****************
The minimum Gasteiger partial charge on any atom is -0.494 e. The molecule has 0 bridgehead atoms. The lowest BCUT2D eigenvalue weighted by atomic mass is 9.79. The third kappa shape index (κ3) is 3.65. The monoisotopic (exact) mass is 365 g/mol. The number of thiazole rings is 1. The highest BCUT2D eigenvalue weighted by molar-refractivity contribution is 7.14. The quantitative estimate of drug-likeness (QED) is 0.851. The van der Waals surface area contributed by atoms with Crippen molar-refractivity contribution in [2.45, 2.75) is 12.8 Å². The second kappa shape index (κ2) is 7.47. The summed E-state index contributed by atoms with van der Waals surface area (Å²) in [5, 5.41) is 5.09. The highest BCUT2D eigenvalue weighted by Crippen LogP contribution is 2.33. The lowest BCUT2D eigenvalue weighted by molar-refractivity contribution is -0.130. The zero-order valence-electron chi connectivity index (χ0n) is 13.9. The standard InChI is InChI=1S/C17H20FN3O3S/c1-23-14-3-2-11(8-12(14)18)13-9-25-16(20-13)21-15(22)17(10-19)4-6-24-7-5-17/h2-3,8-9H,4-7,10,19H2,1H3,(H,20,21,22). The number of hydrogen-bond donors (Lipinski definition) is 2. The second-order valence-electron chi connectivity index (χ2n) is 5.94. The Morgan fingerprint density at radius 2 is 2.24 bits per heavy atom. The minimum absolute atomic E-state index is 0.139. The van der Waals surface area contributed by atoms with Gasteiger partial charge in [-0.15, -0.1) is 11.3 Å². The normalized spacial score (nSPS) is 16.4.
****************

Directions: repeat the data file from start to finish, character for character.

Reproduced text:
The minimum Gasteiger partial charge on any atom is -0.494 e. The molecule has 0 bridgehead atoms. The lowest BCUT2D eigenvalue weighted by atomic mass is 9.79. The third kappa shape index (κ3) is 3.65. The monoisotopic (exact) mass is 365 g/mol. The number of thiazole rings is 1. The highest BCUT2D eigenvalue weighted by molar-refractivity contribution is 7.14. The quantitative estimate of drug-likeness (QED) is 0.851. The van der Waals surface area contributed by atoms with Crippen molar-refractivity contribution in [2.45, 2.75) is 12.8 Å². The second kappa shape index (κ2) is 7.47. The summed E-state index contributed by atoms with van der Waals surface area (Å²) in [5, 5.41) is 5.09. The highest BCUT2D eigenvalue weighted by Crippen LogP contribution is 2.33. The lowest BCUT2D eigenvalue weighted by molar-refractivity contribution is -0.130. The zero-order valence-electron chi connectivity index (χ0n) is 13.9. The standard InChI is InChI=1S/C17H20FN3O3S/c1-23-14-3-2-11(8-12(14)18)13-9-25-16(20-13)21-15(22)17(10-19)4-6-24-7-5-17/h2-3,8-9H,4-7,10,19H2,1H3,(H,20,21,22). The number of hydrogen-bond donors (Lipinski definition) is 2. The second-order valence-electron chi connectivity index (χ2n) is 5.94. The Morgan fingerprint density at radius 2 is 2.24 bits per heavy atom. The minimum absolute atomic E-state index is 0.139. The van der Waals surface area contributed by atoms with Gasteiger partial charge in [-0.15, -0.1) is 11.3 Å². The normalized spacial score (nSPS) is 16.4.